Micheline adds sewing planner pages to her bullet journal with rubber stamps that she made with her body model custom croquis! Read on to see how she designs and plans her sewing projects with her body model stamps.
I like to draw but making a well-proportioned drawing of myself seemed difficult and time consuming. Working past preconceived notions of my body and translating that into a two-dimensional drawing was daunting. Repeating it over and over again seemed like an impossibility. When I saw the MyBodyModel app
and realized that I could have an unlimited amount of models that were a true representation of my body I couldn’t wait to get started.
I used to agonize over patterns and design changes. I would roll ideas around in my head for far too long. I would ask questions about length or sleeve options or patch pockets or colour blocking or… the list goes on. I rarely settled on anything with conviction. Either I would go with my gut and hope for the best or I would flip-flop between ideas until I lost interest in the project altogether. After downloading my body model and working through my first sheet of 8 models I was hooked. It was addictive. I could swap sleeve lengths, change style lines, neck lines, whatever I wanted without investing anything but a few minutes of time. I could move on with confidence in my choices, easily leaving behind ideas that weren’t working and tweaking the ones that were until they were just right. It was quick and easy and best of all, they looked like me.
Then I started to see that I had a growing pile of loose sheets. I needed to figure out a system for keeping them tidy. They contained too much good information to simply toss away. I use a bullet journal for everything else so it made the most sense to find a way to get the drawings in there. I thought of folding the pages and taping them in. I thought of cutting them into smaller pieces and glueing them flat. All of the ideas I came up with seemed messy and time consuming. That’s when I thought of turning My Body Model into a stamp. I could add as many models as I wanted to any pages that I wanted and do it in the blink of an eye.
I thought that if I was going to the trouble of getting stamps made it would be worth spending a little bit of time tweaking the arms and legs to better represent my body. I placed the MyBodyModel pdf into Adobe Illustrator and used that as a guide for redrawing it. Once I was happy with it, I duplicated it and adjusted it to create a back view. I made all of the line weights 0.5 point and worried they would be too fine for the stamp to hold and too fine for the ink not to bleed all over the place. I worried for nothing. The stamps are working exactly how I had hoped.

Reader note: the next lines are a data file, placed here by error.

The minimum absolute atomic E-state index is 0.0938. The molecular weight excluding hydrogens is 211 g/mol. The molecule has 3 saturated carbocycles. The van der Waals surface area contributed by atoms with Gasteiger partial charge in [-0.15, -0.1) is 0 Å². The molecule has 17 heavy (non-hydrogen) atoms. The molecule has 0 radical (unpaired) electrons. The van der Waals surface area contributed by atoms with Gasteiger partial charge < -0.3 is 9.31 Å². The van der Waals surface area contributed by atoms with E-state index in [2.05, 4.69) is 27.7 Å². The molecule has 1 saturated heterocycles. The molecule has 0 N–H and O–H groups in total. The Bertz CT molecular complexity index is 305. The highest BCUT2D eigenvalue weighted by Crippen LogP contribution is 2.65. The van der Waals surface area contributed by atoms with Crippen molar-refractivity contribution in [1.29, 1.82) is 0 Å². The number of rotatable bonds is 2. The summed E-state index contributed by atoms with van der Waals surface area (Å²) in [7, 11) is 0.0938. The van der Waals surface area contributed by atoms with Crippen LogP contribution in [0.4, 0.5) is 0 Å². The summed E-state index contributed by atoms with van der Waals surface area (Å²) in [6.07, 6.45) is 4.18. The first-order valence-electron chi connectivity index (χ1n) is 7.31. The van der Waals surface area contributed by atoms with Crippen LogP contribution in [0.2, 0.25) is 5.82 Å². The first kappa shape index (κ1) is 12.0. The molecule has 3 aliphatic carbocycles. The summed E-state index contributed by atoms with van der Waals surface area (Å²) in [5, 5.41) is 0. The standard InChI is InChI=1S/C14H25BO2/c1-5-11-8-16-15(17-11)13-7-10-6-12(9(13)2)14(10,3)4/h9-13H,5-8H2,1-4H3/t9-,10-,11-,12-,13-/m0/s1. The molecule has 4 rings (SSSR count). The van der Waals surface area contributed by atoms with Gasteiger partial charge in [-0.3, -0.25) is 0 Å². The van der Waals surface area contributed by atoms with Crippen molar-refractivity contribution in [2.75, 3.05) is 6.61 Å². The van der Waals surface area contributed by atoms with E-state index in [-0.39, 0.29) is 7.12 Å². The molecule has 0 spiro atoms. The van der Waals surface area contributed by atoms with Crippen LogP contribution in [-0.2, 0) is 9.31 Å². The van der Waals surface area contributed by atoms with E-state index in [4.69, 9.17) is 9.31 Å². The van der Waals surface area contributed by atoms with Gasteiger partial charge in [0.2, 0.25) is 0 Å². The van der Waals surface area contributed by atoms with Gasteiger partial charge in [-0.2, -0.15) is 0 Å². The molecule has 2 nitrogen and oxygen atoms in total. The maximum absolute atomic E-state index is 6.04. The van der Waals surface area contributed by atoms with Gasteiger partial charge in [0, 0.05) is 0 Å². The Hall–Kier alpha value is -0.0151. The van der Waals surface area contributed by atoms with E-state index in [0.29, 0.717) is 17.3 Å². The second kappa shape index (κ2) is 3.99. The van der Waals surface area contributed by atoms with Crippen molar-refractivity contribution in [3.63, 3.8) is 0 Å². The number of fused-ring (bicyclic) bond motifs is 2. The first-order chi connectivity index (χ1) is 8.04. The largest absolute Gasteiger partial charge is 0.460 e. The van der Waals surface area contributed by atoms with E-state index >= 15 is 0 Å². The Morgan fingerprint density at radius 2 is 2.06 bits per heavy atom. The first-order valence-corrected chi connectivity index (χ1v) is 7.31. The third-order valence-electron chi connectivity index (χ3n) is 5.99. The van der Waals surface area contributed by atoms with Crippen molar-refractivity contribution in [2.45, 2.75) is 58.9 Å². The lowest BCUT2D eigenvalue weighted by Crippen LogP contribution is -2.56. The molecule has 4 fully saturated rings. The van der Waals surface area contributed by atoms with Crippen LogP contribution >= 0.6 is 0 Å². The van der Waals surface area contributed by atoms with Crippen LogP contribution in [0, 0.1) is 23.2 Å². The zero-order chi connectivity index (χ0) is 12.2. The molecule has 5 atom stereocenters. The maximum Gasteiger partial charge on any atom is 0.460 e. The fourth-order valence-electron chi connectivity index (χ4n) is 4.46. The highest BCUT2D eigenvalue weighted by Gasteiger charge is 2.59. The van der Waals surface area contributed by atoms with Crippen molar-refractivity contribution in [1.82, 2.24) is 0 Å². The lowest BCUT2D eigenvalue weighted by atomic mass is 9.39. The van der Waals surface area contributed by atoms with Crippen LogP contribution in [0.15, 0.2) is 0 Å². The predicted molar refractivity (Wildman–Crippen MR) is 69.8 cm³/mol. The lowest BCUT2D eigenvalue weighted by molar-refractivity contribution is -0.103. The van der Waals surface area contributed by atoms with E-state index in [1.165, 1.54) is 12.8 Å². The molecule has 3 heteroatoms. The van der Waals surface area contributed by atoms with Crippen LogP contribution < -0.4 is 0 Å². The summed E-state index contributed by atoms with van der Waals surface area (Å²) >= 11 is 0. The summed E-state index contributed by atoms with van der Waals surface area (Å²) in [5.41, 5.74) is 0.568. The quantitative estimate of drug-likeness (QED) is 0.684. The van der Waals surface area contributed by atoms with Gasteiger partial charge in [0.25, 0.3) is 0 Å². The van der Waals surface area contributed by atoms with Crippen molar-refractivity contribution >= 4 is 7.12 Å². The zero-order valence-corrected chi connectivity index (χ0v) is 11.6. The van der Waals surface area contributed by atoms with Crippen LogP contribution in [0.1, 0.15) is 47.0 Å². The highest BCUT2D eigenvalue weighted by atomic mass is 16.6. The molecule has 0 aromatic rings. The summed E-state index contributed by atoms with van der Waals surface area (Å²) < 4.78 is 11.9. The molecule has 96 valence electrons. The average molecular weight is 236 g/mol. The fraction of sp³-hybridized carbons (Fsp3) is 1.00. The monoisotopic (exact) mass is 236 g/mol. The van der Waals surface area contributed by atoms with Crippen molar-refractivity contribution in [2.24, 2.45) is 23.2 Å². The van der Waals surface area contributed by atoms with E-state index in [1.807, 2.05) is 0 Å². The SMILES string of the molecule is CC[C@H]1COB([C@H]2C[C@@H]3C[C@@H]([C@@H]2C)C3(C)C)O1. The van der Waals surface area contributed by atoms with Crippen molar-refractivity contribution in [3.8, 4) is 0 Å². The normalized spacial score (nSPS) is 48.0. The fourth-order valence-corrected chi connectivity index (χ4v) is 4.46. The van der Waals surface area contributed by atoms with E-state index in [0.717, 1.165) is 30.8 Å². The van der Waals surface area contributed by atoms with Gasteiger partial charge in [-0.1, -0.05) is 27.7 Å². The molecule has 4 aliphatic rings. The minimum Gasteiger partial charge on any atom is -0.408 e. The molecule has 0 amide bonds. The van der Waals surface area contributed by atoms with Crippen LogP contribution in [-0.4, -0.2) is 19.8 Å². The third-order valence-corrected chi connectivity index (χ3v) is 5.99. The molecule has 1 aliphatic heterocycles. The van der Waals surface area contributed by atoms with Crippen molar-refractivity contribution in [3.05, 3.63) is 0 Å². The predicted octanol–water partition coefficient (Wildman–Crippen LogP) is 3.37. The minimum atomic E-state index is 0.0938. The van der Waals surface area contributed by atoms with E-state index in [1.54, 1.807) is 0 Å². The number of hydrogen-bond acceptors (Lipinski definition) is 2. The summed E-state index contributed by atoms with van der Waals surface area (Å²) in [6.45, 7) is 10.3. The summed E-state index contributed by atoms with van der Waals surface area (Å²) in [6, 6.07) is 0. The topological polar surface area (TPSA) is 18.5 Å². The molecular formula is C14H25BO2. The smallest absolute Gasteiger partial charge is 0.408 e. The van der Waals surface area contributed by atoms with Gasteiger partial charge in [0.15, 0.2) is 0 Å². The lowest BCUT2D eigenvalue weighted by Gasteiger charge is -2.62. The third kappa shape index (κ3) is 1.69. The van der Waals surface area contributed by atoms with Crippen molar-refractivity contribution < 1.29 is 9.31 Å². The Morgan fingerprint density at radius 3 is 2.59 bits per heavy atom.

I made a small version of the front view so I can fit twelve on a page. At this size I can easily work through concepts and comparisons. I also made a large version with the front and back view on the same stamp. I find that size great for drawing the final version of a garment and incorporating more detail. With both stamps finalized, I saved them individually as eps files.
I searched the internet for a company that could make rubber stamps out of images and found London Rubber Stamp
in Halifax. I’m so glad I did. They were friendly, knowledgeable and fast. I emailed the files on a Wednesday and they were ready for me on Friday. They would have happily shipped them but I was going into Halifax anyway so I just picked them up. London Rubber Stamp charges by the surface area. The small one cost $23.50 and the large was $33.50. I think it was money well spent.
Ink pads are available in a lot more colours than they used to be. I settled on a grey ink pad but still found it too dark. To adjust the intensity I just stamp it on a scrap of paper first and then stamp it in my journal. It’s dark enough that I can still see it but light enough that it doesn’t compete with the drawing.
After reading through the experiences of other people who’ve used the MyBodyModel app
, it seems we all agree that it’s a transformative experience. There are so many ways to use it, whether digitally with pdfs, printed out of your printer at home or stamped into your sketchbook, it’s just a matter of finding the way that works best for you. Once you do, there will be no stopping you.
Editor’s note: How cool is this idea?!! I can’t wait to try it myself. Have you ever had a rubber stamp made from an image? If so, what was your experience like? I’d love to put together a list of online companies to share here on the blog. If you have a recommendation, please let us know in the comments below or email firstname.lastname@example.org. Thanks!
Micheline is a former graphic designer who recently turned her love of sewing into a career. She now has her own business doing alterations and custom sewing in the picturesque, seaside town of Lunenburg, Nova Scotia. She still loves spending time making her own clothes. Micheline can be found on Instagram @stitchmerchant and online at stitchmerchant.com.